McGavin History, Family Crest & Coats of Arms
The McGavin surname derives from the Irish Gaelic name Mac an Ghabhain, which means "son of the blacksmith." As such, the name was probably originally occupational. It has often appeared in its Anglicized form Smith.
Early Origins of the McGavin family
The surname McGavin was first found in County Cavan, where they were recorded as a family of great antiquity. The Irish name MacGowan (not to be confused with the Scottish, which roots from MacGoun) is most often hidden under the ubiquitous name Smith. In Irish, the name is Mac an Ghabhain, which means 'son of the blacksmith'; thus its translation to Smith. In England, Horsington Manor in Somerset was owned by the Gowens family from sometime in the 1500s through 1653 when it was sold.
Early History of the McGavin family
This web page shows only a small excerpt of our McGavin research. Another 85 words (6 lines of text) covering the years 165 and 1659 are included under the topic Early McGavin History in all our PDF Extended History products and printed products wherever possible.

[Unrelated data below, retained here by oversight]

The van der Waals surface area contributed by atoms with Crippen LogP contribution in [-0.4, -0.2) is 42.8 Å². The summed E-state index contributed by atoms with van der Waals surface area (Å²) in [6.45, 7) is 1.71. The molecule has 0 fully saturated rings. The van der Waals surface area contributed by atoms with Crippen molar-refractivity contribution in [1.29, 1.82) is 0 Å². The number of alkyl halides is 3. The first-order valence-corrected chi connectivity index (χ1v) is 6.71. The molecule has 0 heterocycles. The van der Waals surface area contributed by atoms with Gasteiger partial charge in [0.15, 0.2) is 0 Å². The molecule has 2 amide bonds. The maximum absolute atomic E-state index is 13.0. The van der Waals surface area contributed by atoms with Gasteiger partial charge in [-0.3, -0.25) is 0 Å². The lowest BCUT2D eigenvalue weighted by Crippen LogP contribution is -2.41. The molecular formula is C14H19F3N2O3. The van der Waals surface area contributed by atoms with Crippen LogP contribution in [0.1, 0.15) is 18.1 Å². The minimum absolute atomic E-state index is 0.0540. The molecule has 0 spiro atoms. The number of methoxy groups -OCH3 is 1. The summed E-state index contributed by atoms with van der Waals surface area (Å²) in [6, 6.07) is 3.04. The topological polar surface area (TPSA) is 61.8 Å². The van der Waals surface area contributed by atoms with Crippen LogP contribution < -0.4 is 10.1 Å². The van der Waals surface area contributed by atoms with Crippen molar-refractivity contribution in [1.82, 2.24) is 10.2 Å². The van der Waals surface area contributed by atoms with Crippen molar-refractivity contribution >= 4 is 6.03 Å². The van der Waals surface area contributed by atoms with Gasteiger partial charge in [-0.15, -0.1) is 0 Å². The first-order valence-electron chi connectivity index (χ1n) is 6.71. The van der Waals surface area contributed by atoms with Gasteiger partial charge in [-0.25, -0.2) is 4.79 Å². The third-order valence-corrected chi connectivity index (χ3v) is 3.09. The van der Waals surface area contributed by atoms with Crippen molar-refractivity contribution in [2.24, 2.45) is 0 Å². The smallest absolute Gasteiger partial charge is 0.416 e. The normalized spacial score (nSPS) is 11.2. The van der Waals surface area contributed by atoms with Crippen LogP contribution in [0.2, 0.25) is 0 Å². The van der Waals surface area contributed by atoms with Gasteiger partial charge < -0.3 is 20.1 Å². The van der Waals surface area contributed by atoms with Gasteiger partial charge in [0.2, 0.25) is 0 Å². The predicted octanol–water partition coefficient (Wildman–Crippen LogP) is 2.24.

McGavin Spelling Variations
Spelling variations of this family name include: Smith, MacGowan, McGowan, MacGowin, McGowin, MacGowen, McGowen, Gow, Gowan, Gowen, Gowin, MacGavin and many more.
Early Notables of the McGavin family (pre 1700)
More information is included under the topic Early McGavin Notables in all our PDF Extended History products and printed products wherever possible.
Some of the first settlers of this family name were:
McGavin Settlers in Canada in the 19th Century
Emigration to Australia followed the First Fleets of convicts, tradespeople and early settlers. Early immigrants include:
McGavin Settlers in Australia in the 19th Century
Emigration to New Zealand followed in the footsteps of the European explorers, such as Captain Cook (1769-70): first came sealers, whalers, missionaries, and traders. By 1838, the British New Zealand Company had begun buying land from the Maori tribes, and selling it to settlers, and, after the Treaty of Waitangi in 1840, many British families set out on the arduous six month journey from Britain to Aotearoa to start a new life. Early immigrants include:
McGavin Settlers in New Zealand in the 19th Century
The motto was originally a war cry or slogan. Mottoes first began to be shown with arms in the 14th and 15th centuries, but were not in general use until the 17th century. Thus the oldest coats of arms generally do not include a motto. Mottoes seldom form part of the grant of arms: Under most heraldic authorities, a motto is an optional component of the coat of arms, and can be added to or changed at will; many families have chosen not to display a motto.
Motto: Tenebras expellit et hostes
Motto Translation: He drives forth the darkness and the foe.